Support worker struck off over affair with addict that led to abortion

David Phillips' actions were branded a 'significant abuse' of his position following an investigation by the social care watchdog.

Glasgow support worker who impregnated addict struck off over sexual relationship before abortion Google Maps
Phillips was found to show 'insufficient insight and no real remorse' for his actions.

A support worker in social care who had a sexual relationship with an addict in his care resulting in the woman undergoing an abortion when she became pregnant has been struck off.

David Phillips also used “controlling behaviour” towards the woman before she underwent the termination, according to a report submitted to the Scottish Social Services Council (SSSC).

The relationship with the woman, known only as AA, was said to have taken place between April 1, 2020 and October 5, 2020.

It was found that after initially exchanging phone numbers and kissing and touching the woman, Phillips made personal visits to her home, had sexual intercourse with her which resulted in pregnancy.

She later terminated the birth, but Phillips later became abusive and caused her “physical harm”.

The regulator found that Phillips had started a sexual relationship with AA while she was a resident at his place of work and “took advantage of your position to make contact with her”.

Phillips, who worked at a housing support service in Glasgow, was also found to have threatened AA against telling anyone about their relationship.

The SSSC said that he had told the woman she “would lose her place at your employer’s care services” if she told anyone about their relationship, stating: “if you show them messages from me, I will show them messages from you.”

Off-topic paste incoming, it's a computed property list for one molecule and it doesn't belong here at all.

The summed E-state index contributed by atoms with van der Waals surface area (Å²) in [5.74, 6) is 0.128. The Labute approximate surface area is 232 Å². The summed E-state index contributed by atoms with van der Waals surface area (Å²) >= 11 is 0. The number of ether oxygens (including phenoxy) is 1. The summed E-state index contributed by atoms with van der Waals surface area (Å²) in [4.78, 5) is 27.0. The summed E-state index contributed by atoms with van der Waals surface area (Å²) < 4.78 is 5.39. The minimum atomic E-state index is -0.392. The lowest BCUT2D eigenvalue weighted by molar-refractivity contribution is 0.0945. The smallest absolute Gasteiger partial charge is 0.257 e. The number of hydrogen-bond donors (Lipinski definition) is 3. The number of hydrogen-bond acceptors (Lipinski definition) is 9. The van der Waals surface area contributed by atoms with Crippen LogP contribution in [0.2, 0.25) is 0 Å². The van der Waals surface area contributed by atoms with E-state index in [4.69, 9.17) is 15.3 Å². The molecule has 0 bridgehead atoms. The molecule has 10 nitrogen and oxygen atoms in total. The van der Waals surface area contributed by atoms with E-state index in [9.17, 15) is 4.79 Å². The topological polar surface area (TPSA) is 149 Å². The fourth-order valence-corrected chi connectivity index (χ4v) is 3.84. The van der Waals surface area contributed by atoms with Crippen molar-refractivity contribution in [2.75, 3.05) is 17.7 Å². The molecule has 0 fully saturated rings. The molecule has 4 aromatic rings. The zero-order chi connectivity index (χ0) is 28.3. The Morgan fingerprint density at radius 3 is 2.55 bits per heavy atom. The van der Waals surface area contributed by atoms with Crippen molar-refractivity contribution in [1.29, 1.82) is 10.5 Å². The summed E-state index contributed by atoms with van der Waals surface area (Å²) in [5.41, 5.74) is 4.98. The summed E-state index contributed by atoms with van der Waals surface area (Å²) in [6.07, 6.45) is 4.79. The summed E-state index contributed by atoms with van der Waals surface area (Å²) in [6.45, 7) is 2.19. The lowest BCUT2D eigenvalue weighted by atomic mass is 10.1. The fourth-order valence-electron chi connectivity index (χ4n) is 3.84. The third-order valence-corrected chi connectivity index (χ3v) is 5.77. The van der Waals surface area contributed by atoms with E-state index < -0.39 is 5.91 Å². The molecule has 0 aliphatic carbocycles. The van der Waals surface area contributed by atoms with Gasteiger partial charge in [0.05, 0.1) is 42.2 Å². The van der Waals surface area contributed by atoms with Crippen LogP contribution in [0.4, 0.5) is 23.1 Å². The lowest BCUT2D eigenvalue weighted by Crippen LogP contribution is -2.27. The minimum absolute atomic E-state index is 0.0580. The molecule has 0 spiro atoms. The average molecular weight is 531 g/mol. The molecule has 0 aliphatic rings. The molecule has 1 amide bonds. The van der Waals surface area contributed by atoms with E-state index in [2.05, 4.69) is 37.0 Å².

Deciding to strike him off the register, the watchdog found that Phillips showed “insufficient insight and no real remorse” for what he had done.

It said: “There has been a clear pattern of behaviour involving messages to a service user and pursuing a sexual relationship with her, which included personal visits to her home, and meeting outwith her home.

“You have shown insufficient insight and no real remorse for your actions. We cannot be assured that there is no risk of repetition. You have not provided comments to provide reassurance in lowering the risk of repetition.

“There is an ongoing risk to public protection and a reasonable person in possession of all the information would consider the reputation of the profession to be damaged if you were to remain able to practise without restriction.”

In conclusion, the watchdog said a removal order was the “most appropriate sanction” to maintain the “continuing trust and confidence in the social service profession and the SSSC as the regulator of the profession”.

The removal order came into effect on August 2.